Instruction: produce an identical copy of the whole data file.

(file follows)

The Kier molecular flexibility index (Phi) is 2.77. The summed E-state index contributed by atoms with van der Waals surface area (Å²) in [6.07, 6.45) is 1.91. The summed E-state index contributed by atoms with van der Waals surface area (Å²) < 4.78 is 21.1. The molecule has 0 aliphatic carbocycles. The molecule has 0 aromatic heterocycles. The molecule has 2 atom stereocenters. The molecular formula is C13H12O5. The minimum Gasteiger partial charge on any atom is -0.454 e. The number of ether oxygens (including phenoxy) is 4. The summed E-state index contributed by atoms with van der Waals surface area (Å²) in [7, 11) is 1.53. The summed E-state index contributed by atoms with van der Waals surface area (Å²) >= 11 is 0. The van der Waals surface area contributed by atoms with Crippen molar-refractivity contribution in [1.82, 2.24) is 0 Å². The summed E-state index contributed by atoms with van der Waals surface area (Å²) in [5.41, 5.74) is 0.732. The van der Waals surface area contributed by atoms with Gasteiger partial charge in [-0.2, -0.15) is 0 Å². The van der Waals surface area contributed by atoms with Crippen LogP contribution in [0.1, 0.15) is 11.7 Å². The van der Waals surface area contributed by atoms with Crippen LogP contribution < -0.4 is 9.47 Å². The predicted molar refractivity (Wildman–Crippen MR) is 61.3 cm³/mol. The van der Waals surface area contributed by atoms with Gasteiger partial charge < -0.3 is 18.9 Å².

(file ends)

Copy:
The Kier molecular flexibility index (Phi) is 2.77. The summed E-state index contributed by atoms with van der Waals surface area (Å²) in [6.07, 6.45) is 1.91. The summed E-state index contributed by atoms with van der Waals surface area (Å²) < 4.78 is 21.1. The molecule has 0 aliphatic carbocycles. The molecule has 0 aromatic heterocycles. The molecule has 2 atom stereocenters. The molecular formula is C13H12O5. The minimum Gasteiger partial charge on any atom is -0.454 e. The number of ether oxygens (including phenoxy) is 4. The summed E-state index contributed by atoms with van der Waals surface area (Å²) in [7, 11) is 1.53. The summed E-state index contributed by atoms with van der Waals surface area (Å²) >= 11 is 0. The van der Waals surface area contributed by atoms with Crippen molar-refractivity contribution in [1.82, 2.24) is 0 Å². The summed E-state index contributed by atoms with van der Waals surface area (Å²) in [5.41, 5.74) is 0.732. The van der Waals surface area contributed by atoms with Gasteiger partial charge in [-0.2, -0.15) is 0 Å². The van der Waals surface area contributed by atoms with Crippen LogP contribution in [0.1, 0.15) is 11.7 Å². The van der Waals surface area contributed by atoms with Crippen LogP contribution < -0.4 is 9.47 Å². The predicted molar refractivity (Wildman–Crippen MR) is 61.3 cm³/mol. The van der Waals surface area contributed by atoms with Gasteiger partial charge < -0.3 is 18.9 Å².